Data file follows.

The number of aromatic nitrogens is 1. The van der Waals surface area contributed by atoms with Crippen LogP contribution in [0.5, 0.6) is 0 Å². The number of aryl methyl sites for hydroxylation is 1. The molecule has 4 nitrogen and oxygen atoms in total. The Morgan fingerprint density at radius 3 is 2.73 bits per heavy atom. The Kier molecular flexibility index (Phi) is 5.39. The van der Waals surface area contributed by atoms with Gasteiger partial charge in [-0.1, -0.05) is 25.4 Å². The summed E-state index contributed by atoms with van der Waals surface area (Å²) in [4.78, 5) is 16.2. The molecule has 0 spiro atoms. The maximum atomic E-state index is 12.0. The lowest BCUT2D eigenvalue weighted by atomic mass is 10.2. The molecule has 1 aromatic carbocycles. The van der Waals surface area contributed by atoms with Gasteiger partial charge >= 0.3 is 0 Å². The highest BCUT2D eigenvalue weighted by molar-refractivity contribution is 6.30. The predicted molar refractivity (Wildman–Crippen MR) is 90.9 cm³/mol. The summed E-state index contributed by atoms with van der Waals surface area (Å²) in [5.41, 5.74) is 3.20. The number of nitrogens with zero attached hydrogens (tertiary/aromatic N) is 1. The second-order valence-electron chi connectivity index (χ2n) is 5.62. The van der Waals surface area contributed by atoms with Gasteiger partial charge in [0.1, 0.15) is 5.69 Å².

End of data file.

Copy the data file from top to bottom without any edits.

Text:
The number of aromatic nitrogens is 1. The van der Waals surface area contributed by atoms with Crippen LogP contribution in [0.5, 0.6) is 0 Å². The number of aryl methyl sites for hydroxylation is 1. The molecule has 4 nitrogen and oxygen atoms in total. The Morgan fingerprint density at radius 3 is 2.73 bits per heavy atom. The Kier molecular flexibility index (Phi) is 5.39. The van der Waals surface area contributed by atoms with Gasteiger partial charge in [-0.1, -0.05) is 25.4 Å². The summed E-state index contributed by atoms with van der Waals surface area (Å²) in [4.78, 5) is 16.2. The molecule has 0 spiro atoms. The maximum atomic E-state index is 12.0. The lowest BCUT2D eigenvalue weighted by atomic mass is 10.2. The molecule has 1 aromatic carbocycles. The van der Waals surface area contributed by atoms with Gasteiger partial charge >= 0.3 is 0 Å². The highest BCUT2D eigenvalue weighted by molar-refractivity contribution is 6.30. The predicted molar refractivity (Wildman–Crippen MR) is 90.9 cm³/mol. The summed E-state index contributed by atoms with van der Waals surface area (Å²) in [5.41, 5.74) is 3.20. The number of nitrogens with zero attached hydrogens (tertiary/aromatic N) is 1. The second-order valence-electron chi connectivity index (χ2n) is 5.62. The van der Waals surface area contributed by atoms with Gasteiger partial charge in [0.1, 0.15) is 5.69 Å².